A second accessibility concern isn’t one in all our personal making (hooray!). So, you understand how you’re supposed so as to add an aria-label to <part> parts with out headings? Effectively, it typically is smart to do the identical with a listing that doesn’t include a heading factor that helps describe the listing.

<!-- This listing is considerably described by the heading -->
  <h2>Grocery listing</h2>
  <ol function="listing">
     <!-- ... -->

<!-- This listing is described by the aria-label -->
<ol function="listing" aria-label="Grocery listing">
  <!-- ... -->

You completely don’t have to make use of both technique. Utilizing a heading or an ARIA label is simply added context, not a requirement — you’ll want to take a look at your web sites with display readers and do what affords the very best person expertise for the scenario.

In considerably associated information, Eric Bailey wrote up a wonderful piece on why and how he considers aria-label to be a code smell.

OK, so, you’re probably questioning about the entire <menu> parts that I’ve been slipping into the code examples. It’s really tremendous easy; menus are unordered lists besides that they’re meant for interactive objects. They’re even uncovered to the accessibility tree as unordered lists.

Within the early days of the semantic net, I mistakenly believed that menus have been like <nav>s earlier than believing that they have been for context menus (or “toolbars” as the spec says) as a result of that’s what early variations of the HTML spec mentioned. (MDN has an interesting write-up on the entire deprecated stuff associated to <menu> should you’re in any respect .)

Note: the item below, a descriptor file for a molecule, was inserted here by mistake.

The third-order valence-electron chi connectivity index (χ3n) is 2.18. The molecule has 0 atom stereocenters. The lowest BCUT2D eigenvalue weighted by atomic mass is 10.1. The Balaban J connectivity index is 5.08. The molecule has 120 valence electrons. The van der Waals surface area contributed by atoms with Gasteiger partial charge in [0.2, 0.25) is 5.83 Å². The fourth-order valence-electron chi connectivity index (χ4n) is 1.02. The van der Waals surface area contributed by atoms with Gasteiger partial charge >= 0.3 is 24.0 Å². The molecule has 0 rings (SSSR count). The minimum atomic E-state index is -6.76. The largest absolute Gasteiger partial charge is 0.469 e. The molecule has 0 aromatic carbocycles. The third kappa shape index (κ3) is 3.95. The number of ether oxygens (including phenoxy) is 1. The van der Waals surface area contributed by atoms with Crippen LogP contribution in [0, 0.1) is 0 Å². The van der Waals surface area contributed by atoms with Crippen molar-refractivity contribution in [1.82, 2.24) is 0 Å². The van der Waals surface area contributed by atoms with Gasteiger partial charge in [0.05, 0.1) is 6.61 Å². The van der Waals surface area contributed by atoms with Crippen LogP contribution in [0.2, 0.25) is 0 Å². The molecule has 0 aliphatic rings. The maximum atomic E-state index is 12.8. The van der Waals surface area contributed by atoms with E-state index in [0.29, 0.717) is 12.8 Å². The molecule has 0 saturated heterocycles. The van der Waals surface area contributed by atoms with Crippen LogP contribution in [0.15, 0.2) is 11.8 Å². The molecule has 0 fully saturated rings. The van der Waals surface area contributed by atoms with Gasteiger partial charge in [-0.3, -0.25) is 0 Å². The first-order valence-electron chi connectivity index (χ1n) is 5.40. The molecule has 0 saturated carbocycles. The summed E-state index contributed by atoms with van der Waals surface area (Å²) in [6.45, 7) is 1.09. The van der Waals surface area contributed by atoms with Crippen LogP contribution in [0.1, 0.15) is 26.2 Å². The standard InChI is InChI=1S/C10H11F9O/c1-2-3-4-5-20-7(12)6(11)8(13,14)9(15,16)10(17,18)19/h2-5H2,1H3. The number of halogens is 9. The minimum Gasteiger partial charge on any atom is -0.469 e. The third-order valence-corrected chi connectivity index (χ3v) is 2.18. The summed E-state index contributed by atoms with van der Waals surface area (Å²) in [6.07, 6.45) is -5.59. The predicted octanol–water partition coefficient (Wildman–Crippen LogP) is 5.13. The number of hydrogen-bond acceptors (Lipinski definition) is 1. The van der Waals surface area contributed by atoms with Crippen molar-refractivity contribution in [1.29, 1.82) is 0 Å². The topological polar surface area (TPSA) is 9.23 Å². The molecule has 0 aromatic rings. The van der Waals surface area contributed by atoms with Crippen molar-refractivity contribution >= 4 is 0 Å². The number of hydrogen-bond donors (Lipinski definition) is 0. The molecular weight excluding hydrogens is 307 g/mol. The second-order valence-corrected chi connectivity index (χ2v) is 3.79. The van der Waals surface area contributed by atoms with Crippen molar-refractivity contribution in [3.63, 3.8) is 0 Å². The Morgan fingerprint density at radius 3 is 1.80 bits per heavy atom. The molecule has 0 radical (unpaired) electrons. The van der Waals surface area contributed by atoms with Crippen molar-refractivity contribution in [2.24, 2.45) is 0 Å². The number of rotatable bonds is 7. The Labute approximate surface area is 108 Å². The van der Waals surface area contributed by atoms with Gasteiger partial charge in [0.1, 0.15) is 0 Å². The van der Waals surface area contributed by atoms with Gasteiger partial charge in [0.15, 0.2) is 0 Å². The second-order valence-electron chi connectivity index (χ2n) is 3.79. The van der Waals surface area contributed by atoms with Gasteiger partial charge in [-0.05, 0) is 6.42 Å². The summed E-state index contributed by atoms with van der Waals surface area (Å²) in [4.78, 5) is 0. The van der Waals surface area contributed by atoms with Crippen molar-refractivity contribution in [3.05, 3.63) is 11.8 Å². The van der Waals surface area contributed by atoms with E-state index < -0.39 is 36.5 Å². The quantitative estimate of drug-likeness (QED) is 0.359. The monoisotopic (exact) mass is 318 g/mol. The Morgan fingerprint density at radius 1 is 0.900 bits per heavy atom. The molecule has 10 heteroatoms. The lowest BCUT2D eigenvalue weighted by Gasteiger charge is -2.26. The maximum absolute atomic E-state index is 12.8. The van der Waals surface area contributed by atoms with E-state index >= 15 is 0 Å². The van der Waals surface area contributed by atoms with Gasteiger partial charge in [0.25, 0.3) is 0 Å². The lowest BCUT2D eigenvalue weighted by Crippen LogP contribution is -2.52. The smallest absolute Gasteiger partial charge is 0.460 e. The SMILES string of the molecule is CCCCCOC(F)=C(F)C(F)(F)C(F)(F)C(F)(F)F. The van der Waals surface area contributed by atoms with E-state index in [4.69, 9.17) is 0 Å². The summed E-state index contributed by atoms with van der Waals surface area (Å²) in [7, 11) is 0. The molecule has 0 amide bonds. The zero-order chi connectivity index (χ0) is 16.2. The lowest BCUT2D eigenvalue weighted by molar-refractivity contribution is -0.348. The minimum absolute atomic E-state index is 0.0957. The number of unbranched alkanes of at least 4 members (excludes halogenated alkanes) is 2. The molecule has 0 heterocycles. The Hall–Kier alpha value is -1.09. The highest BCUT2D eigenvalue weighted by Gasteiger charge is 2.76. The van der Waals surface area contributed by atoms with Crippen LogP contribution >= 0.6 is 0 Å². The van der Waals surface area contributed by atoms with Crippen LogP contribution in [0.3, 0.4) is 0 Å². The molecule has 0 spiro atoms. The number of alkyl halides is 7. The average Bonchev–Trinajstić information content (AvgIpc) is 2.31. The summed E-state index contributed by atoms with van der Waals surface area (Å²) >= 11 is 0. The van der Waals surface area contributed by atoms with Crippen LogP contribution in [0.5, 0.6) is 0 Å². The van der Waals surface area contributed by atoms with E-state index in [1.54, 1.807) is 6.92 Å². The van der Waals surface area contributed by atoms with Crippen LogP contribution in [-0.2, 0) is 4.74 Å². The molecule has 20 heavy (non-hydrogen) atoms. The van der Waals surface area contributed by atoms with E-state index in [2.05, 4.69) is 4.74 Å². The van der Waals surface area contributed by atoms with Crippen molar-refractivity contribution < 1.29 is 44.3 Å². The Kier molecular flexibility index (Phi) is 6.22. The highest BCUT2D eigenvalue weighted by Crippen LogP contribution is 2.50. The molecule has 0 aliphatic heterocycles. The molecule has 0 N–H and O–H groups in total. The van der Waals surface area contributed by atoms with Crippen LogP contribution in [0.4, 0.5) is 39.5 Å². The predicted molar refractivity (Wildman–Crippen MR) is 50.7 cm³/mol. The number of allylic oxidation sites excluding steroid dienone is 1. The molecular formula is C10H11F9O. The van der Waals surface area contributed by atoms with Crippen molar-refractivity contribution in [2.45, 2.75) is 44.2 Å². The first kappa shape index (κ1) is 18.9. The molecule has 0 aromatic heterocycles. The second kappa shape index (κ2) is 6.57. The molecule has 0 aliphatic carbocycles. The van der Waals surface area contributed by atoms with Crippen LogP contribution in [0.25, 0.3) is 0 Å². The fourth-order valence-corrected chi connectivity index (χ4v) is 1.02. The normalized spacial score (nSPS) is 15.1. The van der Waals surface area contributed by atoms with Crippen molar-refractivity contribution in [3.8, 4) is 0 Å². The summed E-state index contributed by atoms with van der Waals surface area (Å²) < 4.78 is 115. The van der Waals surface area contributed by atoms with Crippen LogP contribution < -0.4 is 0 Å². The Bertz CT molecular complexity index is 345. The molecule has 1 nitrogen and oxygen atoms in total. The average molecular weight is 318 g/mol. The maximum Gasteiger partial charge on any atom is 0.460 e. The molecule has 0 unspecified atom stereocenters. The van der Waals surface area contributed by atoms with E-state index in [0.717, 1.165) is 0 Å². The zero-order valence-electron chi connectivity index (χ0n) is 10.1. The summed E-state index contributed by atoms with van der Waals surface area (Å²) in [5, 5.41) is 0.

Right now, nonetheless, that is the semantic approach to make use of menus:

<menu aria-label="Share article">
  <li><button>E mail</button></li>

Personally, I believe there are some good use-cases for <menu>. That final instance reveals a listing of social sharing buttons wrapped up in a labeled <menu> factor, the notable side being that the “Share article” label contributes a big quantity of context that helps describe what the buttons do.

Are menus completely crucial? No. Are they HTML landmarks? Positively not. However they’re there should you take pleasure in fewer <div>s and you’re feeling just like the element may use an aria-label for added context.

The rest?

Sure, there’s additionally the aforementioned <dl> (description listing) factor, nonetheless, MDN doesn’t seem to consider them lists in the identical approach — it’s a listing of teams containing phrases — and I can’t say that I’ve actually seen them in use. In keeping with MDN, they’re supposed for use for metadata, glossaries, and different kinds of key-value pairs. I might simply keep away from them on the grounds that each one display readers announce them otherwise.

However let’s not finish issues on a damaging be aware. Right here’s a listing of tremendous cool issues you are able to do with lists: